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While we may see more capacity increases for spinning disks, this growth in capacity cannot go on forever. To properly answer this question, we have to consider the importance of solid-state drives, which may eventually make hard disk capacity a non-issue.
Spinning hard disks have used uniform form factors for decades. In other words, for many years now hard disk capacity has been increasing, even though the physical size of the drive has not increased. Eventually there will come a point at which it becomes physically impossible to cram any additional data into a disk without increasing the disk’s physical size.
Non-solid-state drives (SSDs) store data on spinning platters. That means in order to increase a disk’s capacity the blocks must be shrunk and moved closer together. This means that in addition to shrinking the data footprint, drive manufacturers must also increase the precision of the moving heads so that they can read and write data from the blocks on the disk.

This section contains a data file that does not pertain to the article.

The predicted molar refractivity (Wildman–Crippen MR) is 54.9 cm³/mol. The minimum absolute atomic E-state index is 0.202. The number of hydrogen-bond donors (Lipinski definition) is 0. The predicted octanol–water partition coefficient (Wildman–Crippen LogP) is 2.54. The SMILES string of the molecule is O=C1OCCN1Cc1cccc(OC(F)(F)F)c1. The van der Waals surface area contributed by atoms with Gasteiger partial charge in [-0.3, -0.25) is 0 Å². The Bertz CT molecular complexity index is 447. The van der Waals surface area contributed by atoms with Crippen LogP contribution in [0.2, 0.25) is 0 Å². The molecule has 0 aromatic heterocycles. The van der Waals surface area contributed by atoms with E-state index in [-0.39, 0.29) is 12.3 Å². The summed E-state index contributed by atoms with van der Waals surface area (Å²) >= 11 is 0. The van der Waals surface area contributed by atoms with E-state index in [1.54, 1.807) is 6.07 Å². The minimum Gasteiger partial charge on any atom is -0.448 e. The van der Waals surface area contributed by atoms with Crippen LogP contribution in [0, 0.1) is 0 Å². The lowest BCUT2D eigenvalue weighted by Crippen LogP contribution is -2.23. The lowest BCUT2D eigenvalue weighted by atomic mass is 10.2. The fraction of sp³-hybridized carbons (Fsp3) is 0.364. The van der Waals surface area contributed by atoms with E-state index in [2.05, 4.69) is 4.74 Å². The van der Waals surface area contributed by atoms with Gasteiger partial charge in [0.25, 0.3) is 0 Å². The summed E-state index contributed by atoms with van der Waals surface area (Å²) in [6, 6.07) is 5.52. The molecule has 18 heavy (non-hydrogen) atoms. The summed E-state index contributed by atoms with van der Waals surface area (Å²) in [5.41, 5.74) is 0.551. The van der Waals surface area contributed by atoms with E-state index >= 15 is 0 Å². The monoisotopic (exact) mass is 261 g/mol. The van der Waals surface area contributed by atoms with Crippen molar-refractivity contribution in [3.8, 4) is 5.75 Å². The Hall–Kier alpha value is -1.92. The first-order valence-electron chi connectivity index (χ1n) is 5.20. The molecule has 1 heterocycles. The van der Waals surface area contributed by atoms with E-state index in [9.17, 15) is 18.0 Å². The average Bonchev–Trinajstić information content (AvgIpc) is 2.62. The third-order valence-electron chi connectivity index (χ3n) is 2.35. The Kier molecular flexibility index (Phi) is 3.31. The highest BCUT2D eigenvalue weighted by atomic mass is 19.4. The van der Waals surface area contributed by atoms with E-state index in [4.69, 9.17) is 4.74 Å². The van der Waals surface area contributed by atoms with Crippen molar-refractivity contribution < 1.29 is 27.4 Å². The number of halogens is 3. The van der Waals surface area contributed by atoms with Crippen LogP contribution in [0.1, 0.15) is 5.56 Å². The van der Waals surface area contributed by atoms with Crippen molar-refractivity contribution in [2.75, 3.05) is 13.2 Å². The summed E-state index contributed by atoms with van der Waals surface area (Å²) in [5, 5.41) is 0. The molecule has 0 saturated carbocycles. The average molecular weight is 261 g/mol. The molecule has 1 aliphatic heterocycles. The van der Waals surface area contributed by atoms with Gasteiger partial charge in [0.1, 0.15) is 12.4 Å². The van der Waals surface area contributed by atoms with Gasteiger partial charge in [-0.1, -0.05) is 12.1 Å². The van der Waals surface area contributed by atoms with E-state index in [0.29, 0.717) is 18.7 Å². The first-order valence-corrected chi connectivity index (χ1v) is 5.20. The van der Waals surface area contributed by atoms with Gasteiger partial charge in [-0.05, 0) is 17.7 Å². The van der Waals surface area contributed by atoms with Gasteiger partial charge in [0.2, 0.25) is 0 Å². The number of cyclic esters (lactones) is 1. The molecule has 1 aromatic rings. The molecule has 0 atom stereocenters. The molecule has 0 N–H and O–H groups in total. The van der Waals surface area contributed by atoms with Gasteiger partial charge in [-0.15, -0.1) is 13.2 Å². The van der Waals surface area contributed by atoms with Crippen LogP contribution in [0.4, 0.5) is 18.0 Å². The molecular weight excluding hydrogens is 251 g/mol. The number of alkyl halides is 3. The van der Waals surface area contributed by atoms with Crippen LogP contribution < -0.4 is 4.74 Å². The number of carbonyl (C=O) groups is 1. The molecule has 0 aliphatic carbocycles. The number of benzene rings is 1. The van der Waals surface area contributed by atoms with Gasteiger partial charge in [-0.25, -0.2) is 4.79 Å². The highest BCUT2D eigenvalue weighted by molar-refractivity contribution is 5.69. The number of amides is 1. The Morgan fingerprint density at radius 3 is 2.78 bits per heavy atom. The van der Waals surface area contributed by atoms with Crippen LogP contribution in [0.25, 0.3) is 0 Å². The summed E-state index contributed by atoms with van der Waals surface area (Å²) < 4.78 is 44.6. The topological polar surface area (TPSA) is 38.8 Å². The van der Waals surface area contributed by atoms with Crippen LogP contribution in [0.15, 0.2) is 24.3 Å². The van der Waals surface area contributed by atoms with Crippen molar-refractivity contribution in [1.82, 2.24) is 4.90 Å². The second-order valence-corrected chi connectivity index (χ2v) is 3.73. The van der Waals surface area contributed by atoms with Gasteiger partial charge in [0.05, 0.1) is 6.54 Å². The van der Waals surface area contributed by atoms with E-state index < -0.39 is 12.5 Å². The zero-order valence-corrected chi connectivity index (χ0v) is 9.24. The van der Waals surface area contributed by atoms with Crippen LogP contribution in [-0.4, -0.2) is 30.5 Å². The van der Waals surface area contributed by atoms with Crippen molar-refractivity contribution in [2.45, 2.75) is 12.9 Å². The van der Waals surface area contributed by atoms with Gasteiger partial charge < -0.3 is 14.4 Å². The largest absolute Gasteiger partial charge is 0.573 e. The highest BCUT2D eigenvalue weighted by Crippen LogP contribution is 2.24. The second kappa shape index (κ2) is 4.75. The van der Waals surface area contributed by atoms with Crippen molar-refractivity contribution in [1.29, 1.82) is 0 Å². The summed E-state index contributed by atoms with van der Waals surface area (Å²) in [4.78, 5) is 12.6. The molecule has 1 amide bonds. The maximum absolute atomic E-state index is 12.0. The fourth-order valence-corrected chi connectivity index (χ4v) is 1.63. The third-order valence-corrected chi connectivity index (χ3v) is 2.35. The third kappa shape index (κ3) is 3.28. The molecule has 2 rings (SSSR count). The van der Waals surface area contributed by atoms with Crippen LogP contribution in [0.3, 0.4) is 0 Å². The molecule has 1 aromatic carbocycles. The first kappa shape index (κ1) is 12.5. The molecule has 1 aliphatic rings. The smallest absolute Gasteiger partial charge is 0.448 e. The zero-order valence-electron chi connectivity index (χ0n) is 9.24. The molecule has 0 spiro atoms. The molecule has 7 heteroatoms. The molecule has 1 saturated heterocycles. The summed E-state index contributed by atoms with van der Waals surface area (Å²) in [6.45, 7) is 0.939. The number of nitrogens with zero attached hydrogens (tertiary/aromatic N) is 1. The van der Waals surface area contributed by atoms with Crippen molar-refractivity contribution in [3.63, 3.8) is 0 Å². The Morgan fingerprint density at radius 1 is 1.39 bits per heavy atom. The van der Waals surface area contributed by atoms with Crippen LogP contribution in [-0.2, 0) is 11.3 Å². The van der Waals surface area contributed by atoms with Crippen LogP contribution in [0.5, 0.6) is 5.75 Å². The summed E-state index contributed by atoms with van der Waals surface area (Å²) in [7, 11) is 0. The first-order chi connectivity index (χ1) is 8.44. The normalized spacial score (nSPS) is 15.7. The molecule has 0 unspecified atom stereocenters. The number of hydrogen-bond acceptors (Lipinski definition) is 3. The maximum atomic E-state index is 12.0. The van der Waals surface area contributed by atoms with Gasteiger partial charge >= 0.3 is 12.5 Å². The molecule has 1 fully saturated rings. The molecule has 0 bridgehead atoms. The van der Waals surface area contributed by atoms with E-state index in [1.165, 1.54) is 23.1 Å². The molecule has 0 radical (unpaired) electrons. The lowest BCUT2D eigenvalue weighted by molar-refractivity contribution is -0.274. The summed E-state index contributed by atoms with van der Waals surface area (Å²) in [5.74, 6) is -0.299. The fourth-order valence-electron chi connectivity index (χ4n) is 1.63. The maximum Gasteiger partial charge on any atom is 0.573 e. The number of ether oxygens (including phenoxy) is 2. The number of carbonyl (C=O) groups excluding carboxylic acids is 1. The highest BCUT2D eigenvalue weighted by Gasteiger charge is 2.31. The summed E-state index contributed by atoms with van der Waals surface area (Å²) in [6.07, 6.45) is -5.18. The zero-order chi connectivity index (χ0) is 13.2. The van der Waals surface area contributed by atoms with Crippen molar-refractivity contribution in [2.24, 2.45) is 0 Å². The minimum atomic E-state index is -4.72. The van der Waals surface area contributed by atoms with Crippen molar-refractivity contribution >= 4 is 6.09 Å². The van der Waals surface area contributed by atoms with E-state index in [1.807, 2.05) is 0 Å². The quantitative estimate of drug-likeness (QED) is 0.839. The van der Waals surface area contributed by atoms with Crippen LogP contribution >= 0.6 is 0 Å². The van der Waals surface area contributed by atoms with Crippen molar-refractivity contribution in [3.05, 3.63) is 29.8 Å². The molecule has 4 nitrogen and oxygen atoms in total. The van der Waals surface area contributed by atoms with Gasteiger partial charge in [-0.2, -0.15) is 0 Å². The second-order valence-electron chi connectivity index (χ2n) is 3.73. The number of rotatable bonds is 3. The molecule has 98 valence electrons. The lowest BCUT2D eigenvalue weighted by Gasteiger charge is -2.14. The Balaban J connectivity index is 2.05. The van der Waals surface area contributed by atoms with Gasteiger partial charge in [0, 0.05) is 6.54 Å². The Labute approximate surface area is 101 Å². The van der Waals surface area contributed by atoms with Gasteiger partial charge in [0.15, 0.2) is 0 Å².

Because the amount of physical space required by a storage block on a disk platter has to shrink in order for disk capacity to increase, disk manufacturers must take steps to prevent any inaccuracies in head or platter movement. HGST, for example, has begun filling disks with helium in an effort to decrease the aerodynamic effect of the spinning platter and the moving head. Otherwise, the aerodynamic effect may skew the moving surfaces just enough to prevent data from being read accurately.
For right now it seems that manufacturers will still be able to increase hard disk capacity, but eventually the laws of physics are going to prevent hard disks from growing in capacity. However, it seems even more likely that SSDs will replace spinning media before we reach that point. SSDs are rapidly increasing in capacity and the cost is coming down, and it will only be a matter of time before simple economics will make SSDs the storage media of choice.
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